The Federal Pandemic Unemployment Compensation (FPUC) provides an extra $300 weekly benefit on top of regular unemployment insurance (UI). The money will be paid each week of unemployment beginning after Dec. 26, 2020, and ending on or before March 14, 2021.

The original benefit had been an additional $600 weekly under the CARES Act, but that benefit expired on July 31, 2020. The FPUC was modified and extended as part of the Continued Assistance Act—passed near the end of 2020. The FPUC was modified to provide an additional $300 per week in benefits—replacing the $600 weekly benefit. 

It's important to note that the FPUC benefit is not payable during the gap from July 31, 2020, to Dec. 26, 2020. In other words, the $600 in extra money that was added to unemployment benefits ended on July 31, 2020, and the $300 doesn't kick in until after Dec. 26, 2020.

Pandemic Unemployment Assistance (PUA)

The Pandemic Unemployment Assistance (PUA) expands UI eligibility to self-employed workers, freelancers, independent contractors, and part-time workers if they were impacted by the coronavirus pandemic in 2020 and 2021. Typically, self-employed workers might not qualify for UI, and the PUA helps to provide them financial assistance. The program had been set to expire on Dec. 31, 2020, but was extended and now expires on March 14, 2021.

Pandemic Emergency Unemployment Compensation (PEUC)

The Pandemic Emergency Unemployment Compensation (PEUC) extends UI benefits for an extra 24 weeks after regular unemployment compensation benefits have been exhausted. The PEUC is for workers that have been affected by the 2020 and 2021 novel coronavirus pandemic.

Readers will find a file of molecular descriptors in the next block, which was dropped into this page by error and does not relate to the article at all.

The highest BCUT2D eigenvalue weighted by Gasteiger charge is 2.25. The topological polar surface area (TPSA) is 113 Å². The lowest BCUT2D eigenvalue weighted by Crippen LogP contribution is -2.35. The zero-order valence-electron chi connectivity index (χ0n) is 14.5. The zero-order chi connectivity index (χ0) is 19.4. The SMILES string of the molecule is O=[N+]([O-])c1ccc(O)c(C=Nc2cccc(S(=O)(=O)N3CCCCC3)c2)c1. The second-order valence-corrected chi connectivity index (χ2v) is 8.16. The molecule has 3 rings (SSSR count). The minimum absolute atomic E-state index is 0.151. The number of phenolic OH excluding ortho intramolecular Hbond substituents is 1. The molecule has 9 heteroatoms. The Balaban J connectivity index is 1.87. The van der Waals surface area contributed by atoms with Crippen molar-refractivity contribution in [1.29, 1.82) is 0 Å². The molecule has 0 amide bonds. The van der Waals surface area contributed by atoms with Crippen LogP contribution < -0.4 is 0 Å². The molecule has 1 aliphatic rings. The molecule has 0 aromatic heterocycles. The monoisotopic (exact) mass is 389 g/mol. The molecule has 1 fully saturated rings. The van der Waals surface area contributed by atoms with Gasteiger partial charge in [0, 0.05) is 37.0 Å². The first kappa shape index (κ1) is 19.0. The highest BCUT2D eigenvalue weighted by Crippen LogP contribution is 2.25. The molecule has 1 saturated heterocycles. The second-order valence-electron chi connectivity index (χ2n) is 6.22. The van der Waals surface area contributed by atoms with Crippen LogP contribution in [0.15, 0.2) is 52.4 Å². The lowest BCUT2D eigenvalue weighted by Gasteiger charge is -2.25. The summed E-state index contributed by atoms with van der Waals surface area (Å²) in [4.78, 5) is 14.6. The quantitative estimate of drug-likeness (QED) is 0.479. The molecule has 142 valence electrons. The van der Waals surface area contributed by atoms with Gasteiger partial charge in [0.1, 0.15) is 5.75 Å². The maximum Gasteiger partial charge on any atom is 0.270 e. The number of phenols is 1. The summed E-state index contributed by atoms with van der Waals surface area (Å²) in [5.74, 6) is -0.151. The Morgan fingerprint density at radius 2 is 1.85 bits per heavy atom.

Under the CARES Act, the PEUC benefits were due to expire on Dec. 31, 2020, but the program was extended to March 14, 2021. The number of weeks that an individual can claim PEUC benefits was increased from the original 13 weeks to 24 weeks, meaning 11 weeks were added. There are additional benefits that some qualified individuals but it's important to check with your state to determine your eligibility for federal benefits.

Lost Wages Assistance (LWA) Program

The Lost Wages Assistance (LWA) program is a federal-state unemployment benefit that provides $300 to $400 in weekly compensation to eligible claimants. The Federal government, through the Disaster Relief Fund (DRF), provides $300 per claimant per week, and states are asked to provide the remaining $100. LWA came into existence in response to the expiration of FPUC on July 31, 2020.

If you have applied or are planning on applying for unemployment insurance under the Pandemic Unemployment Assistance (PUA) program, be sure to check with your individual state to determine when your last PUA payment will be issued.

Most states recommend that you make an unemployment claim online during the pandemic. To find out the rules in your state, check with your state's unemployment insurance program.